'You may be two-three trillion dollar company but people value their privacy more than the money,' the Supreme Court told WhatsApp on Monday as it sought the United States-based instant messaging firm's reply on a fresh plea challenging its new policy to share users' data with parent company Facebook and others.
It is the duty of the judiciary to protect citizens' privacy, the top court said, asking WhatsApp as also the Centre to file replies on affidavit within four weeks on the plea which alleged that lower standards of privacy are being applied by the firm for Indians in comparison to its European users of the app.
WhatsApp told the top court however that Europe has a special law (General Data Protection Regulation) and if such a law is passed by the Parliament then it will follow it.
A bench of Chief Justice Bobde and Justices A S Bopanna and V Ramasubramanian said, "People have grave apprehensions that they will lose their privacy and it is our duty to protect them."
"You may be two or three trillion dollar company but people value their privacy more than the money. People gave grave concern about their privacy," the bench said, adding that 'there is apprehension that WhatsApp will share the information and data about their circuit of message with others'.
Solicitor General Tushar Mehta, appearing for the Centre said that it is the concern of the nation and they cannot be allowed to share users' information with anyone.
"They have to follow the law of the land. They cannot be allowed to share data of users with anyone," Mehta.
The apex court issued notice to the central government and the Facebook-owned app on an interim application filed by Karmanya Singh Sareen in a pending petition of 2017, which has been referred to the Constitution bench.
Divan alleged that the app is applying lower standards of privacy for Indians in comparison to European users and they be barred from sharing data with Facebook and others.
"They be directed to apply same standards of privacy to Indians as applied to users in Europe," Divan said.
He said that till the Centre comes up with new data policy, WhatsApp be restrained from implementing its new policy and direction be issued to the government to ensure that the app comply with all the orders of the court.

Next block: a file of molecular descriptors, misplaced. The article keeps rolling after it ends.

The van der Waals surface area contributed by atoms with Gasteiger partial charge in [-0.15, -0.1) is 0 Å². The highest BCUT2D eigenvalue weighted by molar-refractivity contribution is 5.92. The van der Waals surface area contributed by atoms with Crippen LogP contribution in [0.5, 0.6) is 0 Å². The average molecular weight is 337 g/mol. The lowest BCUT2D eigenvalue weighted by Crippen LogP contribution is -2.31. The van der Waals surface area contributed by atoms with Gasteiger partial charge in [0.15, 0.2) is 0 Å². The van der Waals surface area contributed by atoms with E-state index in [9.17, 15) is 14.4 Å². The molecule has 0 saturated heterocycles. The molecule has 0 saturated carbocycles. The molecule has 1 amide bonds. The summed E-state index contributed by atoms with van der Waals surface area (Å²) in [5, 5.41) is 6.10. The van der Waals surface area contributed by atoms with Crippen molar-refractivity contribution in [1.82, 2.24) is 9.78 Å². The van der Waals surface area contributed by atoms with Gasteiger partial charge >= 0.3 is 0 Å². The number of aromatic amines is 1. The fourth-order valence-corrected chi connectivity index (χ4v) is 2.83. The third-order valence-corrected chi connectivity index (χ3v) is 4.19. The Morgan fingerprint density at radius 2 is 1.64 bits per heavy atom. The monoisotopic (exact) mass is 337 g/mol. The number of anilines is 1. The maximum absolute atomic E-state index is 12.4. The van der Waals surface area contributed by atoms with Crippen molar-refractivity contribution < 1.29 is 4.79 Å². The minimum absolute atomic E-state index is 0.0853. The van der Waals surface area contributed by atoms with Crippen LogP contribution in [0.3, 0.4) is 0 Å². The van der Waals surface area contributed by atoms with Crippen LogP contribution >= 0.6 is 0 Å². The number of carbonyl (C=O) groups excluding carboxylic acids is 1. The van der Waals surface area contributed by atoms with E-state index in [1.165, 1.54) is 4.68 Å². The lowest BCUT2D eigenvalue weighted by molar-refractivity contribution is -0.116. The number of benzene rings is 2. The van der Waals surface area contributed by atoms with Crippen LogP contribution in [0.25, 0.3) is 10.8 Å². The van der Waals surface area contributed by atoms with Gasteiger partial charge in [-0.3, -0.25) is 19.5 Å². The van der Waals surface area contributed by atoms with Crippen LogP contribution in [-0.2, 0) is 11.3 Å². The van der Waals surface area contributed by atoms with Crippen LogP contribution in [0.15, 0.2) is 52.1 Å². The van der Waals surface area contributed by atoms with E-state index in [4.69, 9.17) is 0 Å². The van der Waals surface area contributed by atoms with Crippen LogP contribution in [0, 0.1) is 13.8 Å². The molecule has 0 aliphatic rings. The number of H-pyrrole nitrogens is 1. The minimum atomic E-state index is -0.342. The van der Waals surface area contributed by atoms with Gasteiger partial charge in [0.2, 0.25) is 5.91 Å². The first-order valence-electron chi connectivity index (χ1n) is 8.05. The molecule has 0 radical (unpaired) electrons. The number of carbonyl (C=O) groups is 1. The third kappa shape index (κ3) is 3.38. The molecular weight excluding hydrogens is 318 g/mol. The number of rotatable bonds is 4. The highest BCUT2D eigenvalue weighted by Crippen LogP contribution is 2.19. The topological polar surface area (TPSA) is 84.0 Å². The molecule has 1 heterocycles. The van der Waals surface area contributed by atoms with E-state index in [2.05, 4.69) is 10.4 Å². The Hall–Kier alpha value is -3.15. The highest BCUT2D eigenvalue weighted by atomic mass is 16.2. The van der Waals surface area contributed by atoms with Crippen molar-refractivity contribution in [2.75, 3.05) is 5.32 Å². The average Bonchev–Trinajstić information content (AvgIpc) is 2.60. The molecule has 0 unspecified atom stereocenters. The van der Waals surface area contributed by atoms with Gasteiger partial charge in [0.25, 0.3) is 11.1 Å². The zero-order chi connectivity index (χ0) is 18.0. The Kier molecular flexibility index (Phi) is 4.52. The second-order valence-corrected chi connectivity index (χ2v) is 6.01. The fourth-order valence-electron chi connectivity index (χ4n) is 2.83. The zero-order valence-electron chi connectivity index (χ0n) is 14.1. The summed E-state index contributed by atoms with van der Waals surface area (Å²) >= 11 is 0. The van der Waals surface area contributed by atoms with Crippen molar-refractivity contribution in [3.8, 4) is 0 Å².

"We are impressed by Mr Divan's argument that it was proposed before us (by the Centre) that a data protection law would be brought into force," the bench told Sibal, adding, "Now under this new policy you (WhatsApp) will share data of Indians."
Senior advocate Arvind Dattar, also appearing for the US firm, and Sibal said that they can swear on affidavit that WhatsApp does not store or share any personal data of users and all these allegations are 'misinformation'.
Dattar said the messaging app is complying with the Centre's guidelines and this petition under Article 32 of the Constitution is not maintainable.
The bench said, "Put on oath all this. We are giving you four weeks to file the affidavit."
It told Dattar that citizens have great apprehension about loss of their privacy and they think that their data and chats are being shared with others and it has to be looked into.
The bench clarified that it will have to look into the maintainability aspect of that petition and see if the case can be transferred to the top court as the original petition in this case has been pending before the constitution bench.
The appeal filed in the apex court by Sareen and Shreya Sethi had assailed the Delhi high court verdict on the ground that no relief was granted on sharing of users data post-September, 2016 by the WhatsApp, and it amounted to an infringement of fundamental rights under Article 19 (Freedom of Speech and Expression) and 21 (Right to Life) of the Constitution.